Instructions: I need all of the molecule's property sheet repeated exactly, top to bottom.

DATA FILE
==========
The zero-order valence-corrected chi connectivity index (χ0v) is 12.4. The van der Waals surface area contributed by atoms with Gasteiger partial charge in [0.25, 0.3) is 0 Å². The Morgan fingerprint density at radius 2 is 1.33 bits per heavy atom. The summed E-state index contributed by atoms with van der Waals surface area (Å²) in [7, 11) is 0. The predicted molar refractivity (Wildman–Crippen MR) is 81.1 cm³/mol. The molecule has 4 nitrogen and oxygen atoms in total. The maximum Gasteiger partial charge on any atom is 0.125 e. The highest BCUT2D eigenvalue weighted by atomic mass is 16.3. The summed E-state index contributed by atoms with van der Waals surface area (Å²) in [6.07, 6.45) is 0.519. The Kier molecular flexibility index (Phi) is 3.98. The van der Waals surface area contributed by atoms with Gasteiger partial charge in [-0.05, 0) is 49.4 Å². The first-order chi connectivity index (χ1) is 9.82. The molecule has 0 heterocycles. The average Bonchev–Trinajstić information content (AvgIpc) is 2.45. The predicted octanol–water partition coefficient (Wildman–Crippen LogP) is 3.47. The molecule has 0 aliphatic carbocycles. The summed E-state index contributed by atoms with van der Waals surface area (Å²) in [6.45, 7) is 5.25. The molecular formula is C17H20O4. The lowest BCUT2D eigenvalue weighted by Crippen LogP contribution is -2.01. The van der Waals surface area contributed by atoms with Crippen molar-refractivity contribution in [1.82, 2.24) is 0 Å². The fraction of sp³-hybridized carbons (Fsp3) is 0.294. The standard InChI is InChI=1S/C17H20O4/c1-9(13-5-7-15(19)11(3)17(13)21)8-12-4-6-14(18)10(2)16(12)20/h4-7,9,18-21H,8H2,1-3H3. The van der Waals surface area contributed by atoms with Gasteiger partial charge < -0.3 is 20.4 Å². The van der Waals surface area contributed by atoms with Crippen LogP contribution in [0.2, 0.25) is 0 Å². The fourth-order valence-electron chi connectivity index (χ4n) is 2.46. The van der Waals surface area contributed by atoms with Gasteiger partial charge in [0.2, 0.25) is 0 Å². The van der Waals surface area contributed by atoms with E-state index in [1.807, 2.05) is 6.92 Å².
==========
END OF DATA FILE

The zero-order valence-corrected chi connectivity index (χ0v) is 12.4. The van der Waals surface area contributed by atoms with Gasteiger partial charge in [0.25, 0.3) is 0 Å². The Morgan fingerprint density at radius 2 is 1.33 bits per heavy atom. The summed E-state index contributed by atoms with van der Waals surface area (Å²) in [7, 11) is 0. The predicted molar refractivity (Wildman–Crippen MR) is 81.1 cm³/mol. The molecule has 4 nitrogen and oxygen atoms in total. The maximum Gasteiger partial charge on any atom is 0.125 e. The highest BCUT2D eigenvalue weighted by atomic mass is 16.3. The summed E-state index contributed by atoms with van der Waals surface area (Å²) in [6.07, 6.45) is 0.519. The Kier molecular flexibility index (Phi) is 3.98. The van der Waals surface area contributed by atoms with Gasteiger partial charge in [-0.05, 0) is 49.4 Å². The first-order chi connectivity index (χ1) is 9.82. The molecule has 0 heterocycles. The average Bonchev–Trinajstić information content (AvgIpc) is 2.45. The predicted octanol–water partition coefficient (Wildman–Crippen LogP) is 3.47. The molecule has 0 aliphatic carbocycles. The summed E-state index contributed by atoms with van der Waals surface area (Å²) in [6.45, 7) is 5.25. The molecular formula is C17H20O4. The lowest BCUT2D eigenvalue weighted by Crippen LogP contribution is -2.01. The van der Waals surface area contributed by atoms with Crippen molar-refractivity contribution in [1.82, 2.24) is 0 Å². The fraction of sp³-hybridized carbons (Fsp3) is 0.294. The standard InChI is InChI=1S/C17H20O4/c1-9(13-5-7-15(19)11(3)17(13)21)8-12-4-6-14(18)10(2)16(12)20/h4-7,9,18-21H,8H2,1-3H3. The van der Waals surface area contributed by atoms with Gasteiger partial charge < -0.3 is 20.4 Å². The van der Waals surface area contributed by atoms with Crippen LogP contribution in [0.2, 0.25) is 0 Å². The fourth-order valence-electron chi connectivity index (χ4n) is 2.46. The van der Waals surface area contributed by atoms with Gasteiger partial charge in [0.2, 0.25) is 0 Å². The van der Waals surface area contributed by atoms with E-state index in [1.807, 2.05) is 6.92 Å².